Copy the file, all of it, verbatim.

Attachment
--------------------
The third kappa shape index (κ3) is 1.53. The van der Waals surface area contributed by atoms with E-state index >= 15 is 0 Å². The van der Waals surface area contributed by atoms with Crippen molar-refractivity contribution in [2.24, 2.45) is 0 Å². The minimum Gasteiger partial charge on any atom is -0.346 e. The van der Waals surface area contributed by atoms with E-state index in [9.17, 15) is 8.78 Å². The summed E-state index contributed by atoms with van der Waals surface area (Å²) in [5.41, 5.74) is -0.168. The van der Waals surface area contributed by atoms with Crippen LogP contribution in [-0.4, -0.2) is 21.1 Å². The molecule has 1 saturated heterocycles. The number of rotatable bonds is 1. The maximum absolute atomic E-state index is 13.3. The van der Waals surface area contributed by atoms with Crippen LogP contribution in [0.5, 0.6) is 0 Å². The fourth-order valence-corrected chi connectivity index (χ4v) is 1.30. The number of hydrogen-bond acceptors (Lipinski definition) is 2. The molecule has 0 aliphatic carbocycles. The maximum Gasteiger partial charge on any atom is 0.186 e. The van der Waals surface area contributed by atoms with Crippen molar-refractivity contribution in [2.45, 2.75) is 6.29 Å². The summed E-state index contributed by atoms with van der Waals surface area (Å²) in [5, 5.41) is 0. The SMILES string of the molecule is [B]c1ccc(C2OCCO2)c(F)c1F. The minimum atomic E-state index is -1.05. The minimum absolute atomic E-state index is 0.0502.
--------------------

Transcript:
The third kappa shape index (κ3) is 1.53. The van der Waals surface area contributed by atoms with E-state index >= 15 is 0 Å². The van der Waals surface area contributed by atoms with Crippen molar-refractivity contribution in [2.24, 2.45) is 0 Å². The minimum Gasteiger partial charge on any atom is -0.346 e. The van der Waals surface area contributed by atoms with E-state index in [9.17, 15) is 8.78 Å². The summed E-state index contributed by atoms with van der Waals surface area (Å²) in [5.41, 5.74) is -0.168. The van der Waals surface area contributed by atoms with Crippen LogP contribution in [-0.4, -0.2) is 21.1 Å². The molecule has 1 saturated heterocycles. The number of rotatable bonds is 1. The maximum absolute atomic E-state index is 13.3. The van der Waals surface area contributed by atoms with Crippen LogP contribution in [0.5, 0.6) is 0 Å². The fourth-order valence-corrected chi connectivity index (χ4v) is 1.30. The number of hydrogen-bond acceptors (Lipinski definition) is 2. The molecule has 0 aliphatic carbocycles. The maximum Gasteiger partial charge on any atom is 0.186 e. The van der Waals surface area contributed by atoms with Crippen molar-refractivity contribution in [2.45, 2.75) is 6.29 Å². The summed E-state index contributed by atoms with van der Waals surface area (Å²) in [5, 5.41) is 0. The SMILES string of the molecule is [B]c1ccc(C2OCCO2)c(F)c1F. The minimum atomic E-state index is -1.05. The minimum absolute atomic E-state index is 0.0502.